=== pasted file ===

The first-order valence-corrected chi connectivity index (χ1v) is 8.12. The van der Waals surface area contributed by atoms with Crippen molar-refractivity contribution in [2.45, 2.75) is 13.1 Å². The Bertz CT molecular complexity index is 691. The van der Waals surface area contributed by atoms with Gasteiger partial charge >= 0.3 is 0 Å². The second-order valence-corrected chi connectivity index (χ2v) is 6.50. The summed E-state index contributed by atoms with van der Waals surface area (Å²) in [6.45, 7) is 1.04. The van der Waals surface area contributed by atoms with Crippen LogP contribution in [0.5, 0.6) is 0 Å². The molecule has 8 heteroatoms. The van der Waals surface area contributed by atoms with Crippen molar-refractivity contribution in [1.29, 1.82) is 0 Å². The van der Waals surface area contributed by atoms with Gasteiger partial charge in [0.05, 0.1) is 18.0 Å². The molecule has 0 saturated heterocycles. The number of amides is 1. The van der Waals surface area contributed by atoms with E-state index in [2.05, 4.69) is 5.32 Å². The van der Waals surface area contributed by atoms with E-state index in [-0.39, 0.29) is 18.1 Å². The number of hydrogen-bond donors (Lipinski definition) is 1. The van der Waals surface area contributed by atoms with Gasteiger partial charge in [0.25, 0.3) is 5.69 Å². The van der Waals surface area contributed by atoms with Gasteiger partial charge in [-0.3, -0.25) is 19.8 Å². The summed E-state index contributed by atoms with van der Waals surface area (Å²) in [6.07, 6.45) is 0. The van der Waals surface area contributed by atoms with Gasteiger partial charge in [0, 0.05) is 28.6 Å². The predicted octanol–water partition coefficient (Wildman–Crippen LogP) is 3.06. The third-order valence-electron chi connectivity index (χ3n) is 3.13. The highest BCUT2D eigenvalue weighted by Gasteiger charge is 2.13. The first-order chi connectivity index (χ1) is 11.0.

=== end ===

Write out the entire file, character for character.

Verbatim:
The first-order valence-corrected chi connectivity index (χ1v) is 8.12. The van der Waals surface area contributed by atoms with Crippen molar-refractivity contribution in [2.45, 2.75) is 13.1 Å². The Bertz CT molecular complexity index is 691. The van der Waals surface area contributed by atoms with Gasteiger partial charge >= 0.3 is 0 Å². The second-order valence-corrected chi connectivity index (χ2v) is 6.50. The summed E-state index contributed by atoms with van der Waals surface area (Å²) in [6.45, 7) is 1.04. The van der Waals surface area contributed by atoms with Crippen LogP contribution in [0.5, 0.6) is 0 Å². The molecule has 8 heteroatoms. The van der Waals surface area contributed by atoms with Crippen molar-refractivity contribution in [1.29, 1.82) is 0 Å². The van der Waals surface area contributed by atoms with Gasteiger partial charge in [0.05, 0.1) is 18.0 Å². The molecule has 0 saturated heterocycles. The number of amides is 1. The van der Waals surface area contributed by atoms with E-state index in [2.05, 4.69) is 5.32 Å². The van der Waals surface area contributed by atoms with E-state index in [-0.39, 0.29) is 18.1 Å². The number of hydrogen-bond donors (Lipinski definition) is 1. The van der Waals surface area contributed by atoms with Gasteiger partial charge in [0.25, 0.3) is 5.69 Å². The van der Waals surface area contributed by atoms with Gasteiger partial charge in [-0.3, -0.25) is 19.8 Å². The summed E-state index contributed by atoms with van der Waals surface area (Å²) in [6.07, 6.45) is 0. The van der Waals surface area contributed by atoms with Gasteiger partial charge in [0, 0.05) is 28.6 Å². The predicted octanol–water partition coefficient (Wildman–Crippen LogP) is 3.06. The third-order valence-electron chi connectivity index (χ3n) is 3.13. The highest BCUT2D eigenvalue weighted by Gasteiger charge is 2.13. The first-order chi connectivity index (χ1) is 11.0.